One of the really fun Citizen Science Projects I am involved in with Cornell Lab of Ornithology is their NestWatch project. We in the project (it is open to anybody and they provide training) monitor nesting sites we can find. All data is sent over the internet to the data bases at Cornell Lab so that professional ornithologists can study it.
The first hurdle is FINDING a nest. One nest that is fairly easy to find is that of the black phoebe. They have to have a lip or overhang to build their nest under and really like under the eaves of buildings. In the wild they look for rock overhangs. We have a pair of phoebes who love the eave under a workshop building our neighbors have.
Black phoebes adhere a nest of mud pellets and plant fibers and line them with hair or other soft fibers. They will tend to nest in areas they have had success in before, as is evidenced in the above photo. The phoebes here seem to do pretty well, often having a second brood.
While all birds have preferred places they like to nest, they can be harder to find than the phoebes. One of the things I use to help locate nests is to watch a bird’s feeding behavior. When they start feeding the young they will have to bring food back to the nest. Phoebes catch insects out of the air and fly back to the nest with them. All one has to do is observe them for a while to find the nest. If birds are gathering caterpillars, the favorite food for nestlings for a lot of species, they will stack them in their beaks to bring back to the babies. In years past we have had some little green caterpillars in the oaks that many of the birds have taken advantage of. This past spring I was feeding one of our California towhees some mealworms, which I am fond of doing, and I noticed it was stacking them in its beak!
That means NESTLINGS! When it flew off I followed it around to the other side of the house, however I did not see where it went. Within a few minutes it was back at my feet begging for more mealworms. I fed it a few more worms and off it flew, about five feet away, to the nest!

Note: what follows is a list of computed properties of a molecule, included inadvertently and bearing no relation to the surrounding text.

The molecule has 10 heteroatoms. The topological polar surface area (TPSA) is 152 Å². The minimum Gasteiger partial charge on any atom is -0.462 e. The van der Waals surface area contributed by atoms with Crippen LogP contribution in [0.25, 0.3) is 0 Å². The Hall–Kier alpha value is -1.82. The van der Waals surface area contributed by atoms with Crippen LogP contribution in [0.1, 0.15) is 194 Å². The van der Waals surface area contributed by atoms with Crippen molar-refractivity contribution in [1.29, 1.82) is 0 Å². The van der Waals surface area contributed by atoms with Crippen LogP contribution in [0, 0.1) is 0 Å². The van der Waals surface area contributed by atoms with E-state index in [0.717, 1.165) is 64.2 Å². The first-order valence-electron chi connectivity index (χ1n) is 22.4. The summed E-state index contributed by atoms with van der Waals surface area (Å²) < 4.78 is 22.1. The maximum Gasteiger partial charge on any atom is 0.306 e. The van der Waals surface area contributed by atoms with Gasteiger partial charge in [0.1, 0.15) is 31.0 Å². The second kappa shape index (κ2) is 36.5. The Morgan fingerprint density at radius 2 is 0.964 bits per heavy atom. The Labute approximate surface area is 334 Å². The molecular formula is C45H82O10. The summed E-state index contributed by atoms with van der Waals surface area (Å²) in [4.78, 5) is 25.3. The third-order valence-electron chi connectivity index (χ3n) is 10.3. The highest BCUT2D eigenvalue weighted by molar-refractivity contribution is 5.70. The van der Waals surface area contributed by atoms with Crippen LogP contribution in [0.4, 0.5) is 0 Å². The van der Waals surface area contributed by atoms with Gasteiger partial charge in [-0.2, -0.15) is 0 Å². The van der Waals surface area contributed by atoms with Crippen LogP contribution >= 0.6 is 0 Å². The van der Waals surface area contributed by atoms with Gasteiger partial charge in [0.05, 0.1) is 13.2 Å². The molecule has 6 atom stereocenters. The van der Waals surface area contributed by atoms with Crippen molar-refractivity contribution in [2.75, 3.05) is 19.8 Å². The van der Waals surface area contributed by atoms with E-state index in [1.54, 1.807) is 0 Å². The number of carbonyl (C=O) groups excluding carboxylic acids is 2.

California towhees generally nest within a few feet of the ground, although I did have one up about five feet in one of my large cactuses. This one was about three feet off the ground in a fairly sparse shrub, quite out in the open. There were three nestlings.
The nest did not appear to be solidly attached. There was one end they seemed to favor when entering and leaving and it was quickly degenerating, as seen in the photos below.
Within a day or so I went out to find the nest very tilted and the babies on the ground. I reinforced the nest as best I could and put the babies back in. The next day when I awoke I noticed that I was not hearing the towhees as I had the previous days. When I checked on the nest it was tilted again and the babies nowhere to be found. There was also a spot of blood on the nest to suggest that a predator took them out of the nest.
A nest failure by predator is a common occurrence for birds and has happened quite often with nests that I have been monitoring, as stated in previous blogs. It’s a bit of a bummer. Unfortunately in the biological world we live in there is no such thing as a right to life, you have to earn it!
Yours in Nature,